Backyard birds

To: "birding-aus" <>
Subject: Backyard birds
From: "Frances Guard" <>
Date: Thu, 8 Jun 2000 22:32:03 +1000
Hi Birders
Encouraged by others writing about the birds in their backyards, I thought
I'd tell you of my latest Atlas list for my place at Maleny (26 44 19S X152
53 33E). I did the count last weekend  when the sun came out after the
chilly Antarctic blasts of the previous week. The birds were responding to
the changed conditions too, as I saw a record 45 species in the 500m radius
area survey.

The list includes the inevitable brush turkeys, two raptors - Brown Goshawk
and Grey Goshawk - both uncommon here, the usual flock of brown cuckoo doves
and bar-shouldered doves. A couple of yellow -tailed black cockatoos came
wailing up the valley, while sulphur-crested cockatoos and rainbow lorikeets
screamed overhead. The cuckoos were represented by one shining bronze cuckoo
calling on and on. The laughing kookaburras here are alive and well. A noisy
pitta calls at dusk and dawn, though I've seldom seen it .

 Only the variegated fairy wrens were visible this month, though just as
often it is the red-backed fairy wrens. Among the small birds the
white-browed and large-billed scrubwrens, brown thornbill and white-throated
gerygone were present. Eastern spinebills have suddenly appeared, after an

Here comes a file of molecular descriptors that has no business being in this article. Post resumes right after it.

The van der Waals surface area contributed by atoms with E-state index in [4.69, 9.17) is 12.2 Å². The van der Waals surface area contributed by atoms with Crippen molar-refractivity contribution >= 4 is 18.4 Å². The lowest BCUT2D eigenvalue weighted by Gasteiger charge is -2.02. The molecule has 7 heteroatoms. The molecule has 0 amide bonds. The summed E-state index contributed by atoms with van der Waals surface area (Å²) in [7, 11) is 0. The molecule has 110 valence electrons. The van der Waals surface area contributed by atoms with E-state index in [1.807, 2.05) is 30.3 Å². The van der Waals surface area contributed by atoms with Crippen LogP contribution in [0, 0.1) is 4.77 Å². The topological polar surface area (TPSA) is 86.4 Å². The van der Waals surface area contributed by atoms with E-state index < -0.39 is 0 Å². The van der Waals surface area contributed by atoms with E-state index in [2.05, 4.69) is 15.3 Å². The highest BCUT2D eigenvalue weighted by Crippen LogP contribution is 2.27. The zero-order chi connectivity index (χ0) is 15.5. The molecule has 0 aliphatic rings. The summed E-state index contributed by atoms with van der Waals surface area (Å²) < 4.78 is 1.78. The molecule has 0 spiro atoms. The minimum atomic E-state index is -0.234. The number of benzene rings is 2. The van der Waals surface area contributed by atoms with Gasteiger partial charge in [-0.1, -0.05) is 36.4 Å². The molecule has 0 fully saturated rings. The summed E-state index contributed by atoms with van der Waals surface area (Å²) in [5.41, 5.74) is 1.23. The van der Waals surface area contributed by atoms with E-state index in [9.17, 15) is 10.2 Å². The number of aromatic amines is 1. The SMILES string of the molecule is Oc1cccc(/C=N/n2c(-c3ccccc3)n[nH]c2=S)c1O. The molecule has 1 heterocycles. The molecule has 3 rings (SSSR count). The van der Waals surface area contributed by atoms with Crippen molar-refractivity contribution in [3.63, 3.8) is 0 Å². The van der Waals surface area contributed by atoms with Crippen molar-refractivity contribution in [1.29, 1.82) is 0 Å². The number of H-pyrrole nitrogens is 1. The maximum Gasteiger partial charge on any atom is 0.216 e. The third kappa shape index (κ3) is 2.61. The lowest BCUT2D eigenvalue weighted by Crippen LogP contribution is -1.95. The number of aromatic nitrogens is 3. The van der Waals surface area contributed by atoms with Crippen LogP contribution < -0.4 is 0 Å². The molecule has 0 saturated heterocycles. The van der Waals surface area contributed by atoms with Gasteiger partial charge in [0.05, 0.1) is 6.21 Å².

absence of 8 months. (They stayed all winter last year.)  Dusky honeyeaters
, at the southern end  of their regular range, are always in my garden.  The
white-eared monarch , varied triller , grey and little shrike thrush are
resident and I see them most days. A rose robin put in abrief appearance,
while the grey fantails distract me at every turn. A flock of red-browed
finches are feeding on grass seeds , landing on the swaying stems and
sliding down to the heads in a truly acrobatic way.

Last , but by no means least, I saw a new bird not only for the property but
also for my life list.! A Lewin's rail. It behaved most
uncharacteristically, and was not in the least bit shy or secretive. It was
on the track to the creek, and as soon as I saw it I stopped still. It
continued to potter down the track towards me until it was no more than 3 or
4 metres from my feet.  At first I thought it was a buff-banded landrail, a
more visible and likely bird in this  district, but the distinctive pink and
dark-tipped beak, orangey head and neck, lack of buff band and white
eyebrow, made me think again. A check of the Guides confirmed that it was a
female Lewin's rail. A new bird before breakfast, and that not 200 metres
from my kitchen.

I think it will be hard to better this month's in a long time.

Fran Guard.

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